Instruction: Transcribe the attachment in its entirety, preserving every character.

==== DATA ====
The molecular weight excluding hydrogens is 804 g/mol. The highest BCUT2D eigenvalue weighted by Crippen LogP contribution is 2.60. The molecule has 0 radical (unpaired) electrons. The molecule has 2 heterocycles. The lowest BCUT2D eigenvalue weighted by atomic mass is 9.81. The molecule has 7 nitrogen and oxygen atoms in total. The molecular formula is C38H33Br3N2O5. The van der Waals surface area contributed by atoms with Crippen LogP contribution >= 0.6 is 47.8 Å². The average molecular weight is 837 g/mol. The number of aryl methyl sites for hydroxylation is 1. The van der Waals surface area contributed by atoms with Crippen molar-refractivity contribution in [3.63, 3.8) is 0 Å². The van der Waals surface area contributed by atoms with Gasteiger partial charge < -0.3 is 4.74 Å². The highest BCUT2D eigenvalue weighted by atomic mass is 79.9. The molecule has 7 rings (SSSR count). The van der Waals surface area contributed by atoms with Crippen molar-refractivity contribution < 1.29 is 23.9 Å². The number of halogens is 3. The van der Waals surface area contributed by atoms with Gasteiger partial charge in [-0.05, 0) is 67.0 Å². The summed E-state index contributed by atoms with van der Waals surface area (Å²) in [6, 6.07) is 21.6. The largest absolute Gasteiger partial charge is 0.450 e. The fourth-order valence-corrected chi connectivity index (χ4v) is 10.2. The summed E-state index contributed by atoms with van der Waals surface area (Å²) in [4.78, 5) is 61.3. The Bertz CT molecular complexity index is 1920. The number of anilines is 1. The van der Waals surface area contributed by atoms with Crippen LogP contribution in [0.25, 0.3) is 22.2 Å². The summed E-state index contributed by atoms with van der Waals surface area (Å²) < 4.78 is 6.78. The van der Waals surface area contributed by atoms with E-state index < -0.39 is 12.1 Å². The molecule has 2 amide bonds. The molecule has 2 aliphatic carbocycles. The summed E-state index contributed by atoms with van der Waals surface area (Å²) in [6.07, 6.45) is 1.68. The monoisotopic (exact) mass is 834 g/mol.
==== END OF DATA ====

The molecular weight excluding hydrogens is 804 g/mol. The highest BCUT2D eigenvalue weighted by Crippen LogP contribution is 2.60. The molecule has 0 radical (unpaired) electrons. The molecule has 2 heterocycles. The lowest BCUT2D eigenvalue weighted by atomic mass is 9.81. The molecule has 7 nitrogen and oxygen atoms in total. The molecular formula is C38H33Br3N2O5. The van der Waals surface area contributed by atoms with Crippen LogP contribution >= 0.6 is 47.8 Å². The average molecular weight is 837 g/mol. The number of aryl methyl sites for hydroxylation is 1. The van der Waals surface area contributed by atoms with Crippen molar-refractivity contribution in [3.63, 3.8) is 0 Å². The van der Waals surface area contributed by atoms with Gasteiger partial charge < -0.3 is 4.74 Å². The highest BCUT2D eigenvalue weighted by atomic mass is 79.9. The molecule has 7 rings (SSSR count). The van der Waals surface area contributed by atoms with Crippen molar-refractivity contribution < 1.29 is 23.9 Å². The number of halogens is 3. The van der Waals surface area contributed by atoms with Gasteiger partial charge in [-0.05, 0) is 67.0 Å². The summed E-state index contributed by atoms with van der Waals surface area (Å²) in [6, 6.07) is 21.6. The largest absolute Gasteiger partial charge is 0.450 e. The fourth-order valence-corrected chi connectivity index (χ4v) is 10.2. The summed E-state index contributed by atoms with van der Waals surface area (Å²) in [4.78, 5) is 61.3. The Bertz CT molecular complexity index is 1920. The number of anilines is 1. The van der Waals surface area contributed by atoms with Crippen LogP contribution in [0.25, 0.3) is 22.2 Å². The summed E-state index contributed by atoms with van der Waals surface area (Å²) < 4.78 is 6.78. The van der Waals surface area contributed by atoms with E-state index < -0.39 is 12.1 Å². The molecule has 2 amide bonds. The molecule has 2 aliphatic carbocycles. The summed E-state index contributed by atoms with van der Waals surface area (Å²) in [6.07, 6.45) is 1.68. The monoisotopic (exact) mass is 834 g/mol.